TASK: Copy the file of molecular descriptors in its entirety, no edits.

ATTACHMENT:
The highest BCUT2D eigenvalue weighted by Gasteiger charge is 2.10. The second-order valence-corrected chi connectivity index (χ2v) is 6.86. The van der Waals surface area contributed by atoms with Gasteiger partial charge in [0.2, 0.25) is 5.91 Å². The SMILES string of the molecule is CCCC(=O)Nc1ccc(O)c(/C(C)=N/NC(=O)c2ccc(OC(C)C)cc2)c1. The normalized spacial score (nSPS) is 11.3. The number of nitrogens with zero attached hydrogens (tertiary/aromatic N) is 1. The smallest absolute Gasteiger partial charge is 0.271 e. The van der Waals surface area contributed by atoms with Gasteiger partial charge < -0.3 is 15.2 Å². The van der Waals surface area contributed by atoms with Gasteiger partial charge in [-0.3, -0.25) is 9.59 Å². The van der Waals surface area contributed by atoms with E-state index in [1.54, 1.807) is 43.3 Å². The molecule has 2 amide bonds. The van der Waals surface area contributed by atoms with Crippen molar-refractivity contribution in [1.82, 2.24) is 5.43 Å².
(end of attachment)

The highest BCUT2D eigenvalue weighted by Gasteiger charge is 2.10. The second-order valence-corrected chi connectivity index (χ2v) is 6.86. The van der Waals surface area contributed by atoms with Gasteiger partial charge in [0.2, 0.25) is 5.91 Å². The SMILES string of the molecule is CCCC(=O)Nc1ccc(O)c(/C(C)=N/NC(=O)c2ccc(OC(C)C)cc2)c1. The normalized spacial score (nSPS) is 11.3. The number of nitrogens with zero attached hydrogens (tertiary/aromatic N) is 1. The smallest absolute Gasteiger partial charge is 0.271 e. The van der Waals surface area contributed by atoms with Gasteiger partial charge < -0.3 is 15.2 Å². The van der Waals surface area contributed by atoms with Gasteiger partial charge in [-0.3, -0.25) is 9.59 Å². The van der Waals surface area contributed by atoms with E-state index in [1.54, 1.807) is 43.3 Å². The molecule has 2 amide bonds. The van der Waals surface area contributed by atoms with Crippen molar-refractivity contribution in [1.82, 2.24) is 5.43 Å².